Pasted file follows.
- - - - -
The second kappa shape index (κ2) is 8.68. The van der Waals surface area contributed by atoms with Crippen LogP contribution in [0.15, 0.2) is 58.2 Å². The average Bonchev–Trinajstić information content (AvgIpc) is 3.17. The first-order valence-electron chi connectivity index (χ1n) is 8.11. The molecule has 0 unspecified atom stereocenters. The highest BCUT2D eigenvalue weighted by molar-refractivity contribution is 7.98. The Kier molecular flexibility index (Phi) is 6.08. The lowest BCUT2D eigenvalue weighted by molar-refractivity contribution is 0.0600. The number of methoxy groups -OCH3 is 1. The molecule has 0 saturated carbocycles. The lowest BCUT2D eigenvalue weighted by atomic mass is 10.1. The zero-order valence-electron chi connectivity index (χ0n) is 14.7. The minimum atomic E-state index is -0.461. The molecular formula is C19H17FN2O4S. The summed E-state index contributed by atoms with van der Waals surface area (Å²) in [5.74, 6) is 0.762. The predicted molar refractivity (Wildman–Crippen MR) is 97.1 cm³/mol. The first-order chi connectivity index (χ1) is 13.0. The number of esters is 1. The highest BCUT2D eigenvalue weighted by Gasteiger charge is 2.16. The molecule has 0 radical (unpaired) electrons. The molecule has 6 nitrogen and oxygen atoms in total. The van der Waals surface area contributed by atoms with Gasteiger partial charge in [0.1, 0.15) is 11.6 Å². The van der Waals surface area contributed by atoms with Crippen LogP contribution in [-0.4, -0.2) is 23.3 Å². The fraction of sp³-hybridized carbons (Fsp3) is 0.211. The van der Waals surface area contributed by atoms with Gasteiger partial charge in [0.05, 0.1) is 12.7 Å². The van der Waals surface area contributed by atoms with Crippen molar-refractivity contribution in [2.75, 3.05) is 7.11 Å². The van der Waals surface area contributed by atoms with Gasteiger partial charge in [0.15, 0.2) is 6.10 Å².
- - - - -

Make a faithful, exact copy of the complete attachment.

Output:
The second kappa shape index (κ2) is 8.68. The van der Waals surface area contributed by atoms with Crippen LogP contribution in [0.15, 0.2) is 58.2 Å². The average Bonchev–Trinajstić information content (AvgIpc) is 3.17. The first-order valence-electron chi connectivity index (χ1n) is 8.11. The molecule has 0 unspecified atom stereocenters. The highest BCUT2D eigenvalue weighted by molar-refractivity contribution is 7.98. The Kier molecular flexibility index (Phi) is 6.08. The lowest BCUT2D eigenvalue weighted by molar-refractivity contribution is 0.0600. The number of methoxy groups -OCH3 is 1. The molecule has 0 saturated carbocycles. The lowest BCUT2D eigenvalue weighted by atomic mass is 10.1. The zero-order valence-electron chi connectivity index (χ0n) is 14.7. The minimum atomic E-state index is -0.461. The molecular formula is C19H17FN2O4S. The summed E-state index contributed by atoms with van der Waals surface area (Å²) in [5.74, 6) is 0.762. The predicted molar refractivity (Wildman–Crippen MR) is 97.1 cm³/mol. The first-order chi connectivity index (χ1) is 13.0. The number of esters is 1. The highest BCUT2D eigenvalue weighted by Gasteiger charge is 2.16. The molecule has 0 radical (unpaired) electrons. The molecule has 6 nitrogen and oxygen atoms in total. The van der Waals surface area contributed by atoms with Gasteiger partial charge in [0.1, 0.15) is 11.6 Å². The van der Waals surface area contributed by atoms with Crippen LogP contribution in [-0.4, -0.2) is 23.3 Å². The fraction of sp³-hybridized carbons (Fsp3) is 0.211. The van der Waals surface area contributed by atoms with Gasteiger partial charge in [0.05, 0.1) is 12.7 Å². The van der Waals surface area contributed by atoms with Crippen molar-refractivity contribution in [2.75, 3.05) is 7.11 Å². The van der Waals surface area contributed by atoms with Gasteiger partial charge in [0.15, 0.2) is 6.10 Å².